San Domenico Maggiore
POINTS OF INTEREST
San Domenico Maggiore
One of the Centro Storico's largest churches, this Dominican house of worship was originally constructed by Charles I of Anjou in 1238. Legend has it that a painting of the crucifixion spoke to St. Thomas Aquinas when he was at prayer here. Three centuries later a fire destroyed most of this early structure, and in 1850 a neo-Gothic edifice rose in its place, complete with a nave of awe-inspiring dimensions. In the second chapel on the right (if you enter through the north door) are remnants of the earlier church—14th-century frescoes by Pietro Cavallini, a Roman predecessor of Giotto. Note the depiction of Mary Magdalene dressed in her own hair, and, in front, the crucifixion of Andrew as a devil strangles his judge, the Prefect Aegeas, just below. Along the side are some noted funerary monuments, including those of the Carafa family, whose chapel, to the left of Cosimo Fanzago's 17th-century altar, is a beautiful Renaissance-era set-piece. The San Carlo Borromeo chapel features an excellent Baptism of Christ (1564), by Marco Pino, a Michelangelo protégé. Other interesting works are the unusual Madonna di Latte, in the Cappella di S. Maria Maddalena, and a beautiful Madonna by Agostino Tesauro in the Cappella San Giovanni. A Ribera painting in the San Bartolomeo chapel depicts the saint's martyrdom. Near the back of the church, looking like a giant gold peacock's tail, is the so-called Machine of 40 Hours, a devotional device for displaying the sacrament for the 40 hours between Christ's burial and resurrection.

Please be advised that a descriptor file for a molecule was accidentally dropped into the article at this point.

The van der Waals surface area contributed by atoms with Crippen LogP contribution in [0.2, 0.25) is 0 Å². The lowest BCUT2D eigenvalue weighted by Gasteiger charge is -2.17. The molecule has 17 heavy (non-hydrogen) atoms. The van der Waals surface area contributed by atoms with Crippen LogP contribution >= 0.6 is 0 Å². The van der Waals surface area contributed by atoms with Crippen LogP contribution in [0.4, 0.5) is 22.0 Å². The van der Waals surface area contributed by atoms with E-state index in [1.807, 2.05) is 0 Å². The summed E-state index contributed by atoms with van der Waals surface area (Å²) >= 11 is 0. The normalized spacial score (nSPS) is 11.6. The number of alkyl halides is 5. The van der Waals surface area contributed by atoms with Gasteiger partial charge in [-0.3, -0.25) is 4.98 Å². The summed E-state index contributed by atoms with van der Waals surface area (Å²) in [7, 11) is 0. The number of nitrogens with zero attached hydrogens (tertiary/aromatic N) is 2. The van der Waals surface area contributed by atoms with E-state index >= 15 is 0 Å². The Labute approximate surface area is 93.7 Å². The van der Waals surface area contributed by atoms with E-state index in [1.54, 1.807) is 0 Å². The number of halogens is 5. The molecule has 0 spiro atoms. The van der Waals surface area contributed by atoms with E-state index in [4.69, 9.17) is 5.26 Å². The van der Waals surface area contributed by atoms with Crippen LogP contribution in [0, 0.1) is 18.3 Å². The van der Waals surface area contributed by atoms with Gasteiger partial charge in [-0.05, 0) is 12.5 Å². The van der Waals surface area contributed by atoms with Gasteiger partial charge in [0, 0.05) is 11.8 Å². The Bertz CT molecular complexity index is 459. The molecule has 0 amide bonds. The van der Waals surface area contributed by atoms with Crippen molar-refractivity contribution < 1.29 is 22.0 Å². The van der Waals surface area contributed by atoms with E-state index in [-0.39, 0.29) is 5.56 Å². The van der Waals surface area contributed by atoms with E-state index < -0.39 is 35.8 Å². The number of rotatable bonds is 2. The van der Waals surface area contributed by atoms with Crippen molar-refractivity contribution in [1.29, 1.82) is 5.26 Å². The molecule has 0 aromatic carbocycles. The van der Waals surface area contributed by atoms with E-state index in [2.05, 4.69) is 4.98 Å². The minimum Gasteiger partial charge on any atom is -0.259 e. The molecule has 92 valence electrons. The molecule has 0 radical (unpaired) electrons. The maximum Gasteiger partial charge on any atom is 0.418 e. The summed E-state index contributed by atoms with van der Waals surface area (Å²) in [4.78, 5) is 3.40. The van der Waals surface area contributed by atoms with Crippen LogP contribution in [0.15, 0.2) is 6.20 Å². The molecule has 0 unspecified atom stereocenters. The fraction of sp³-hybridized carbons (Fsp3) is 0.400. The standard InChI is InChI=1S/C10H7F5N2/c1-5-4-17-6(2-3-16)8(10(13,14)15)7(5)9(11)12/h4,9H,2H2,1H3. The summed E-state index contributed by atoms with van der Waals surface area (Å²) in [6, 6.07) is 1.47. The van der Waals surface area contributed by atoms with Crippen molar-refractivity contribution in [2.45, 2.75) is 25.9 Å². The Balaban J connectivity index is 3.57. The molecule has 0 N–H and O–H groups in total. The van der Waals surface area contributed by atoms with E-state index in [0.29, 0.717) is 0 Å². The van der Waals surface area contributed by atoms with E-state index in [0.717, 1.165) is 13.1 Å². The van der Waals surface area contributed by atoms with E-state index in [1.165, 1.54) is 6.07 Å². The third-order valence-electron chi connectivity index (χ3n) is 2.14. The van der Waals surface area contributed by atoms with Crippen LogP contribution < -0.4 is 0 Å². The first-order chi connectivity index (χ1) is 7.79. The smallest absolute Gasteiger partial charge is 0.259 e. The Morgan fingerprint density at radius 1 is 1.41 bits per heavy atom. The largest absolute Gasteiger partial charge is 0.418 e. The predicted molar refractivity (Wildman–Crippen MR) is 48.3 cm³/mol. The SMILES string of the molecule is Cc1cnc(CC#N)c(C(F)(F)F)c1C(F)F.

Adjacent to the church is its brilliantly restored Domenican monastery, where Saint Thomas Aquinas studied and taught. Virtual photographs outside the Chapter Hall show how the monastery, parts of which date to the 13th century, would have looked before the suppression of monasteries under Napoleon. The hall itself contains a significant fresco of the Crucifixion by the late 17th-century Sicilian painter Michele Ragolia, and the ubiquitous Baroque master Fanzago is responsible for the stuccowork. Note the false windows, a work of optical illusion common to the period.
The standout work in the nearby Grand Refectory is Domenico Vaccaro's Last Supper mural, in which Christ comforts John while Judas, clutching a moneybag, glares at something else. Another mural in Refectory depicts a famous incident from Saint Thomas Aquinas's life here. Christ is shown directing at Thomas the words, Bravo Tommaso che parlasti bene di me. (Well done, Thomas, for speaking well of me.) Visible in the Refectory are the remains of the stations where the monks would wash their hands before eating, but more recently it served as a law court. Two Camorra bosses—Raffaele Cutolo and Pupetta Maresca—were sentenced here as late as the 1990s.
Also of note are the cloisters, originally for about a hundred monks, now less than five remain. It was here that Thomas Aquinas lived and studied and taught from 1272 to 1274. A magnificent doorway by Marco Bottiglieri marks his cell, now a chapel that is, alas, only rarely visitable.